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Paying heed to weak signals pays off

Paying heed to weak signals pays off


What do you do if your engine warning light comes on when you are driving your car? Book your car in to the garage? Or ignore it completely?

The engine warning light in your car is designed to alert you to a problem that may be just around the corner, so you can take action, and avoid a potential breakdown or accident. What is the equivalent of an engine warning light on an oil and gas installation offshore? How do we know if a major accident is just around the corner?

We hear a lot about companies celebrating their personal safety record. ‘365 days without a Lost Time Incident (LTI)’, or ‘Project completed LTI free’. Such achievements should rightfully be celebrated, but they are about as useful an indicator of process safety performance as your car manufacturer’s factory floor LTI record is an indicator that your car is about to break down. The trouble is that these are personal safety metrics, not process safety.

Personal safety describes the higher frequency, but lower consequence events that are normally limited to harming individuals, such as falls from height or manual handling incidents.

Process safety is what we all do to prevent major accidents. These are the much lower frequency, but higher consequence events such as fires and explosions, dropped objects or ship collisions, which have the potential to result in the death or serious injury of multiple people and/or significantly damage the environment.

Here’s the rub though: the underlying causes of process safety incidents can be very difficult to spot beforehand. Nonetheless, investigations into process safety incidents have consistently flagged up noticeable warning signs that a problem was developing prior to the incident occurring. These are known as weak signals.

Operators with robust process safety management systems in place actively search for weak signals. These often include the number of small hydrocarbon leaks, the amount of critical maintenance backlog, or number of near-miss incidents. They must act upon weak signals in the same way that we should call a mechanic if an engine warning light comes on.

It could be argued that the industry’s engine light started flashing at least three years ago. That was when Director of the HSE’s Energy Division, Chris Flint, stated that the offshore industry was ‘perilously close to disaster.’ Arguably, the situation has not improved significantly.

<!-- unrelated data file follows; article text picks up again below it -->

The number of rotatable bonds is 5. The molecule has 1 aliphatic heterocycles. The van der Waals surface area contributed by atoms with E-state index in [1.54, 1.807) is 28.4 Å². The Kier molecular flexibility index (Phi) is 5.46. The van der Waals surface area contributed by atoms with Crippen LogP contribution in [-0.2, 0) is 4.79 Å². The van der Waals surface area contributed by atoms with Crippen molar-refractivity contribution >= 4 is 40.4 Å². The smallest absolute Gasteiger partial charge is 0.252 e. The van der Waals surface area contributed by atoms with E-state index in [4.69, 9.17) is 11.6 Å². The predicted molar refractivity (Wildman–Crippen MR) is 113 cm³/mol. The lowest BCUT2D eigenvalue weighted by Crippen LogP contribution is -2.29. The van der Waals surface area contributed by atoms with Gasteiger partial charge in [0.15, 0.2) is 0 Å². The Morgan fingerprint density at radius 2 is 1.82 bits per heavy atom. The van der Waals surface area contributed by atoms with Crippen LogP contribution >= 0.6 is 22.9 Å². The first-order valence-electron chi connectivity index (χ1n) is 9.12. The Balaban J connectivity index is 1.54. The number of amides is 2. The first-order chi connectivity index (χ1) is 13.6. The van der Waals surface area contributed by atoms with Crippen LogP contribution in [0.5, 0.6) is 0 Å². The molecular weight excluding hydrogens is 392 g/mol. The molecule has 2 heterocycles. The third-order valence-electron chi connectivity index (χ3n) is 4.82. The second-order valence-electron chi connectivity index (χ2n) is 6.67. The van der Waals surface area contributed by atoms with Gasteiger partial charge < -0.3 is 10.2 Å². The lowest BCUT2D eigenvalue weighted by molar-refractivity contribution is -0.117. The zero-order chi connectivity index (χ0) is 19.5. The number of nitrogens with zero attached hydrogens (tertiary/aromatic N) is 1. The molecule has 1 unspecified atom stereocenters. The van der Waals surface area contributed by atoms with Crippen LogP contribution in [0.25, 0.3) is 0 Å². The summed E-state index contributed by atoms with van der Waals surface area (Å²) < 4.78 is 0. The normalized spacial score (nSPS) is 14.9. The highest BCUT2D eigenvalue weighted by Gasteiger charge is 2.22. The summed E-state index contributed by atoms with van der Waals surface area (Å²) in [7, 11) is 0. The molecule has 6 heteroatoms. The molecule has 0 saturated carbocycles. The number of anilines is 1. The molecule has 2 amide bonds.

But what weak signals do we have available to us as the wider industry? We know that the number of hydrocarbon releases that occur offshore in the UK have increased year-on-year since 2018.

Independent research has also revealed that over 60% of managers in the oil, gas, and renewables sectors outlined concerns in their organisation about the possibility of a major safety incident occurring over the next five years. Over two-thirds of that same group reported that safety investment or training within their company has been cancelled or delayed due to the pandemic.

And finally, the number of non-compliance issues found by the HSE during offshore inspections has doubled since 2014, with the issues most commonly identified relating to maintenance and operating procedures.

While there is no doubt that these statistics provide cause for concern, there are actually straightforward steps that the industry can take to reverse the trend. It’s incumbent on any organisation which operates with the risk of a major accident occurring to actively search for weak signals, and take appropriate action if any are found.

Typically, these are expressed as Key Performance Indicators (KPIs), and are reported on a process safety dashboard. This system provides ongoing assurance that risks are being monitored and controlled, which in turn improves reliability and avoids complacency.

Performance against KPIs should always be communicated to the entire workforce to provide reassurance that management prioritise process safety, and that progress is continuously being made.

Maintaining vigilance of this system, actively taking steps to address weak signals, and an ongoing open dialogue with team members – this is how we, as an industry, prevent that warning light turning into something with far greater consequences.

Salus Technical offers three complementary services: online software packages including Bowtie Master, which allows customers to visualise their risks and communicate them with their team; process safety engineering support, and a range of tailored and on-demand training courses. For more information visit:

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Published: 16-12-2021

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